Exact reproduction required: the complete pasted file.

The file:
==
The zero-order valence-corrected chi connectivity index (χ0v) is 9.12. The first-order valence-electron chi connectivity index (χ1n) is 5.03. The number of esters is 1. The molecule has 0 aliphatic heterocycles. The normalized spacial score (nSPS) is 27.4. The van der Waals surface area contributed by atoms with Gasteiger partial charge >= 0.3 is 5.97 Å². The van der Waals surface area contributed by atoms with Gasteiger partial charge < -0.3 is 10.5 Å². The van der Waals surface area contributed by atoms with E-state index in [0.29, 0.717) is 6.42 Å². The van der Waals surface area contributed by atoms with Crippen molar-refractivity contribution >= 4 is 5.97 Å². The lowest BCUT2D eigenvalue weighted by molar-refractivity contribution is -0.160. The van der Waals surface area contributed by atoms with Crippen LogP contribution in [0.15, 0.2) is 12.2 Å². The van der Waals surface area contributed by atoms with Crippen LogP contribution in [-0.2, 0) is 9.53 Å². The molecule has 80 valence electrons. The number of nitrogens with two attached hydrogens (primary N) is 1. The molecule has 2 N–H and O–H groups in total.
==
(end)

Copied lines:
The zero-order valence-corrected chi connectivity index (χ0v) is 9.12. The first-order valence-electron chi connectivity index (χ1n) is 5.03. The number of esters is 1. The molecule has 0 aliphatic heterocycles. The normalized spacial score (nSPS) is 27.4. The van der Waals surface area contributed by atoms with Gasteiger partial charge >= 0.3 is 5.97 Å². The van der Waals surface area contributed by atoms with Gasteiger partial charge < -0.3 is 10.5 Å². The van der Waals surface area contributed by atoms with E-state index in [0.29, 0.717) is 6.42 Å². The van der Waals surface area contributed by atoms with Crippen molar-refractivity contribution >= 4 is 5.97 Å². The lowest BCUT2D eigenvalue weighted by molar-refractivity contribution is -0.160. The van der Waals surface area contributed by atoms with Crippen LogP contribution in [0.15, 0.2) is 12.2 Å². The van der Waals surface area contributed by atoms with Crippen LogP contribution in [-0.2, 0) is 9.53 Å². The molecule has 80 valence electrons. The number of nitrogens with two attached hydrogens (primary N) is 1. The molecule has 2 N–H and O–H groups in total.